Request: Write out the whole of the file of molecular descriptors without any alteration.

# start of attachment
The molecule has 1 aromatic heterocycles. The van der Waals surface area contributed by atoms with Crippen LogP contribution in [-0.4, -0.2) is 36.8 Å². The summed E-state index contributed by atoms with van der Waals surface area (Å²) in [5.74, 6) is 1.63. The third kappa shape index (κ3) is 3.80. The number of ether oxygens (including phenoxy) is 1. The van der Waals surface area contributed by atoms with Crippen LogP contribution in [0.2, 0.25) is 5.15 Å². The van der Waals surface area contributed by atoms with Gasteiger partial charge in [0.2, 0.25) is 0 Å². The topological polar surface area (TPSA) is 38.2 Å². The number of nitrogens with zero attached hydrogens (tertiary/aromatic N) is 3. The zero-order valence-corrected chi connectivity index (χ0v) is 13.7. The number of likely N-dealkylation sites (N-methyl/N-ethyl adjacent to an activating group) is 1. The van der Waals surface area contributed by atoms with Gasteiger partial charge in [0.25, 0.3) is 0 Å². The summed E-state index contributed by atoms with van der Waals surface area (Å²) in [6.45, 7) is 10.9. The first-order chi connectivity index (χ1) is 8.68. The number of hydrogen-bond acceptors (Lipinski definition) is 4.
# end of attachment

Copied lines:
The molecule has 1 aromatic heterocycles. The van der Waals surface area contributed by atoms with Crippen LogP contribution in [-0.4, -0.2) is 36.8 Å². The summed E-state index contributed by atoms with van der Waals surface area (Å²) in [5.74, 6) is 1.63. The third kappa shape index (κ3) is 3.80. The number of ether oxygens (including phenoxy) is 1. The van der Waals surface area contributed by atoms with Crippen LogP contribution in [0.2, 0.25) is 5.15 Å². The van der Waals surface area contributed by atoms with Gasteiger partial charge in [0.2, 0.25) is 0 Å². The topological polar surface area (TPSA) is 38.2 Å². The number of nitrogens with zero attached hydrogens (tertiary/aromatic N) is 3. The zero-order valence-corrected chi connectivity index (χ0v) is 13.7. The number of likely N-dealkylation sites (N-methyl/N-ethyl adjacent to an activating group) is 1. The van der Waals surface area contributed by atoms with Gasteiger partial charge in [0.25, 0.3) is 0 Å². The summed E-state index contributed by atoms with van der Waals surface area (Å²) in [6.45, 7) is 10.9. The first-order chi connectivity index (χ1) is 8.68. The number of hydrogen-bond acceptors (Lipinski definition) is 4.